Same thing holds true with U.S. air surveillance assets in terms of intelligence gathering. The use of U.S. assets, leveraged by NTC and Joint Forces Command and put over the box to be coordinated by the training audience, has also been value added.
Also, a U.S. Army Cavalry unit that's training here on their own separate exercise at the same time has been helpful. NTC and our planners working together were able to manage and create a rather joint scenario whereby we were able to take advantage of combined ground-based coalition operations. We've even had some long range surveillance patrols from the CAV unit actually observe targeted areas within the Canadian area of operations and vice versa.
We also have a U.S. Army Military Police Company here to replicate the Afghan national police and a number of other police linkages that we'd see in Kandahar city now. So that's another tremendous benefit in terms of combined operations.
3. Did your unit gain much from working with U.S. joint intelligence, surveillance, and reconnaissance (ISR) platforms to help your targeting process during this training rotation?
The beauty about this training was at the end of the day, I think our two nations work so well together since we all have the same procedures for calls for fire and air space coordination, etc., so that as a member of the training audience, it really didn't matter what flag was on the side of the airplane or the surveillance aircraft that was flying overhead. The procedures were the same, the calls for fire were the same, and you got the required effect on the target regardless of the nation that provided the effect, and that was truly beneficial.
4. What was the most beneficial aspect of your training here?
The support from NTC has been superb across the board, so I am almost hesitant to put my finger on one thing, because it doesn't matter whether you're talking about logistics support, observer controllers, exercise planners, command and control, integration of coalition assets - it's all been tremendous and value added. However, if I had to put my finger on one thing, it would probably be the shared experiences that we have gained from the U.S. observer controllers.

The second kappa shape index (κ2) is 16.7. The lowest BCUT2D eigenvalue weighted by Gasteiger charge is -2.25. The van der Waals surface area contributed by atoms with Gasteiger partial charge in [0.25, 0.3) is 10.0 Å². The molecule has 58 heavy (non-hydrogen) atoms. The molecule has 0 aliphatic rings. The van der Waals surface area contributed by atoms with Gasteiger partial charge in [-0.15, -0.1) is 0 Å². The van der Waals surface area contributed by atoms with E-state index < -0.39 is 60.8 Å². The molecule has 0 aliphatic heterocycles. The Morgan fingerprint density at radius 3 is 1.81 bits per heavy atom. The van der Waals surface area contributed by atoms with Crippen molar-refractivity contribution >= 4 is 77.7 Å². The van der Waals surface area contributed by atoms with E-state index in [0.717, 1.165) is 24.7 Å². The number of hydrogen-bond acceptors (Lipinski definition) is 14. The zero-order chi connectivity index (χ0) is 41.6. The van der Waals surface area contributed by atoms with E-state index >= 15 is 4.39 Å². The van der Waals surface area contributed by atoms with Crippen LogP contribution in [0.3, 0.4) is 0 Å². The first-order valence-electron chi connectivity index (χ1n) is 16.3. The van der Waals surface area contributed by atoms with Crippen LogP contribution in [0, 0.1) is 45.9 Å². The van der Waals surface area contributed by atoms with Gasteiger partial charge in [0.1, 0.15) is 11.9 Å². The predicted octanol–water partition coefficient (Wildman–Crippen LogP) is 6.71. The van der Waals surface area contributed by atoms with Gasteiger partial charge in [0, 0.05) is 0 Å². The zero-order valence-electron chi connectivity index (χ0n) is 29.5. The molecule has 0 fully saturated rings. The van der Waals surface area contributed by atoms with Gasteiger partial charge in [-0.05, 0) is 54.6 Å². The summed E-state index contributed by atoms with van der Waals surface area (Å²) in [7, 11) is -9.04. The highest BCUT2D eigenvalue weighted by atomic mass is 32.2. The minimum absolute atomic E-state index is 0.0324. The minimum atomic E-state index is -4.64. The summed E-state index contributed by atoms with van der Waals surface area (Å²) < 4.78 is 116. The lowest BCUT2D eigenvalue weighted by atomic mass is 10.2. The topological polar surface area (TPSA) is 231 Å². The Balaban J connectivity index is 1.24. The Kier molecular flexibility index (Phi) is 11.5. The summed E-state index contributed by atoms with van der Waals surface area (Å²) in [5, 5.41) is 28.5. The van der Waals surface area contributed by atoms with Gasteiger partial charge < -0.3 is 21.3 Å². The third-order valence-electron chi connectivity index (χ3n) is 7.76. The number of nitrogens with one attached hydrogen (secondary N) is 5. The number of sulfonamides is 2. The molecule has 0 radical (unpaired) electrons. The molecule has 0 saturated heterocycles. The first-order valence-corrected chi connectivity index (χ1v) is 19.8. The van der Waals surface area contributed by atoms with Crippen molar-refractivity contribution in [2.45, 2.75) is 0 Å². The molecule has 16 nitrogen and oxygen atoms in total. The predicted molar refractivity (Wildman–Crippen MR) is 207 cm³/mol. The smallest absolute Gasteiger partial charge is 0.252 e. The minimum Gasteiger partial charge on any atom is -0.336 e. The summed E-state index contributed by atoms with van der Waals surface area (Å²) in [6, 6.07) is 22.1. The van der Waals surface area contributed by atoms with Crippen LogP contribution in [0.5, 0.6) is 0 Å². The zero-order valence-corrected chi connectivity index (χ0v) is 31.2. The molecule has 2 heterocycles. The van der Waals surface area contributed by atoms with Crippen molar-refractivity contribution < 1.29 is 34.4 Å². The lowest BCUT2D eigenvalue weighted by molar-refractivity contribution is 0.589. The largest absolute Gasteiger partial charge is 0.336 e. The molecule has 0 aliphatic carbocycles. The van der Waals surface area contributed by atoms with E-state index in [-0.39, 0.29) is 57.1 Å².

5. What could be done to make it an even better training opportunity for future coalition rotational units?
I'm not sure that I would focus on anything in the training realm. To be honest, coming here was a lot of work both for us and the NTC staff. We had to start by understanding each other's organizations - everything from contracting to cross boarder movement to getting ammunition from Canada to the NTC. So I would not say that the mounting and execution of this operation has been easy. It's been a lot of work behind the scenes to make this happen, so if I was to identify one thing to change for the future, because I'd love for us to be able to do this more often, we need to build on our lessons learned from this one and find ways to better plan and execute future training events.
I want to be very clear with this - that it has nothing to do with the people involved because everyone has been incredibly supportive, friendly, and went the extra mile to get it done. It just seemed that everyone had to go the extra mile since everything was so complicated to make it happen.
6. As we move forward, how important is it for Canadian and U.S. forces to work and train together?
It's essential. You only need to take a look at southern Afghanistan, where we are both working right now, and in Kandahar province in particular, where we are working hand-in-hand in combined operations. There are Canadian forces under the command of U.S. military leaders and vice versa. There are U.S. and Canadian forces working together all the time. We better get this right in training in order to get it right during the conduct of combined operations - we owe it to the men and women that serve in both our militaries. Although we fully recognize the strength of the U.S. forces, we know that you wish to have coalition partners, and we know that we want to be involved as a coalition partner, and that linkage between the U.S. and Canada is essential as we move forward, especially in a counterinsurgency fight. We can't do enough of this is the bottom line.
7. Any closing thoughts for your Canadian or our U.S. audience?
Yes, my sincere appreciation to the National Training Center for everything that it has done both before we arrived and while we have been here to help prepare our next task force to conduct military operations in Afghanistan. Their support to us has been nothing short of exceptional, and though I focus in on the NTC, I also know there are people in other organizations like U.S. Forces Command, Joint Forces Command, etc., that have also played a pivotal role in this. The bottom line is the support that we have received in making this all happen has been superb. I am convinced that without that support at all levels, this exercise would not have been the success that it has been. On behalf of our entire task force, my sincere appreciation to NTC and all partners that are associated with it.